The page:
Thanks for joining us. Let me know what you think!
- Safety first!
The US State Department ranks all countries on safety and security factors using a scale of 1 to 4 (‘Normal’ to ‘Do Not Travel’). As of this writing the US and Canada are Level 1, Aruba is also Level 1, and Mexico is Level 2 (Increased Caution).
Given the size of Mexico, you’ll find areas that are L1 through L4. Be very careful in Sinaloa, Tamaulipas, and Michoacán. But enjoy yourself up and down the Baja Peninsula and throughout most of the states in the southern and eastern regions.
Be vigilant no matter where you are. Every region has good and bad areas. Even the safety of Aruba has been breached – recall the 2005 tragic murder of Natalie Holloway.
I’ve never felt threatened in Mexico, but I do recognize that Aruba has a stellar reputation of safety.
- Lower cost of living
Since our dream of early retirement relies on frugality, low-cost living is important for the months we’re away from our home base in the US.
The cost of living in most of the larger cities in Mexico are about 60% less than the cost of living in Seattle – a compelling financial advantage that supports our early retirement goals.
Aruba costs less too, but only a modest 10% to 20% less. If we decide to set down roots in Aruba for 4 to 6 months a year, the savings wouldn’t add up fast enough. We’d have to keep our jobs a couple of years longer.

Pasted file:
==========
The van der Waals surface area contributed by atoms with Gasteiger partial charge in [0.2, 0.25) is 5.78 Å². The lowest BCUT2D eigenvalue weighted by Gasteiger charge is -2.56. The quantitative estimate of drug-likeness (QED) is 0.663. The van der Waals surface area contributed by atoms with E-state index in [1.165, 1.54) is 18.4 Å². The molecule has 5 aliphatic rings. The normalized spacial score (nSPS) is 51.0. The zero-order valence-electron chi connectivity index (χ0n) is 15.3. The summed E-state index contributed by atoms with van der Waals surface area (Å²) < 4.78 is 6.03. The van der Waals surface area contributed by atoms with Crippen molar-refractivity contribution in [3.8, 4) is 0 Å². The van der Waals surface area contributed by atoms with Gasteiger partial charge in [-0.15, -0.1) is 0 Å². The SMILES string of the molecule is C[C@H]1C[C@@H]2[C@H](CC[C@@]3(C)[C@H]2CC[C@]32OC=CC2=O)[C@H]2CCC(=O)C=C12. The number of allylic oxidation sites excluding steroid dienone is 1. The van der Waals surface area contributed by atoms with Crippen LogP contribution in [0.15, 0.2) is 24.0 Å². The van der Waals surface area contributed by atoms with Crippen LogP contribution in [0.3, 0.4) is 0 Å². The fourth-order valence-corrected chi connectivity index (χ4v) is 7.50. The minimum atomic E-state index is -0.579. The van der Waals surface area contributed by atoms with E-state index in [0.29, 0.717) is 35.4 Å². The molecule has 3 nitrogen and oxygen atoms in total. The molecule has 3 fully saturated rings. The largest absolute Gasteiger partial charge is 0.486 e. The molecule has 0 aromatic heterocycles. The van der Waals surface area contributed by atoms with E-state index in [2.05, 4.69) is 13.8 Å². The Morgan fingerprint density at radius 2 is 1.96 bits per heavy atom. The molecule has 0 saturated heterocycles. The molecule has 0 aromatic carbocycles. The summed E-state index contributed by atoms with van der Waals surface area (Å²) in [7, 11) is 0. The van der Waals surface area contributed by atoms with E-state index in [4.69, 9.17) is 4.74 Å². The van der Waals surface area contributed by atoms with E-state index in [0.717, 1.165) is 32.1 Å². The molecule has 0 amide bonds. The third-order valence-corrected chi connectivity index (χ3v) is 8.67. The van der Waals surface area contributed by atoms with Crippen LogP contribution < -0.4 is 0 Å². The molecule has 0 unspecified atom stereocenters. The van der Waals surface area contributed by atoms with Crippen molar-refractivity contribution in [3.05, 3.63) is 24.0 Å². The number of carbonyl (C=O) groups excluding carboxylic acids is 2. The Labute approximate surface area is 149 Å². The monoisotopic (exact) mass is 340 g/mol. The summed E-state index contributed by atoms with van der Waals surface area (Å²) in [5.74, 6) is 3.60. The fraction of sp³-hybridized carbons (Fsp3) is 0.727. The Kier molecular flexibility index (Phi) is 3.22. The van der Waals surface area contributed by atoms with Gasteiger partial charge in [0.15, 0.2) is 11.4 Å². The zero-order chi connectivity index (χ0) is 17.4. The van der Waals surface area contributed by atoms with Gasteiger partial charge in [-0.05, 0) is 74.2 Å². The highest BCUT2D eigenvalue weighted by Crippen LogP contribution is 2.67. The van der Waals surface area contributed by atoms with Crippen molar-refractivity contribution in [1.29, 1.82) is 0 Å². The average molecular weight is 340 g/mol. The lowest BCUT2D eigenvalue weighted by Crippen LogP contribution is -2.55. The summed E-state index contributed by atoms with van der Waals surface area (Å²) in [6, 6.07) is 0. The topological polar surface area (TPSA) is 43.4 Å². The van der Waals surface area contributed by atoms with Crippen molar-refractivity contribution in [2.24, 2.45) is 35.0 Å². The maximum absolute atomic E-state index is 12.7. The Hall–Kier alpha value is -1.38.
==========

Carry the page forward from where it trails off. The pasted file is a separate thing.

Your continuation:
- Ease of assimilation
If I had been blindfolded, sensory-deprived, and secretly smuggled into Aruba in the dead of night, it might have taken some time to determine I wasn’t still in the US. Arubans are required to learn four languages: Papiamento (their local dialect), Dutch, Spanish, and English. My admiration for these gregarious polyglots is immense and even more so for the fact that they were able to somehow detect my language before addressing me. Not once did an Aruban speak to me in a language other than English.
Mexicans speak Spanish of course, yet these days you’ll find English speakers in most of the cities you’d visit. While I can speak Spanish well enough to muddle my way around, I would feel more comfortable in Mexico with a better command. I would also feel a great sense of personal pride if I was more fluent.
There’s a fascinating ongoing debate about a foreigner’s obligation to assimilate. Should we be encouraged – or expected – to adopt the host country’s native language and settle deeply into the host culture? I plan to dedicate the effort regardless, but many will find it easier in Aruba.
- History & diversity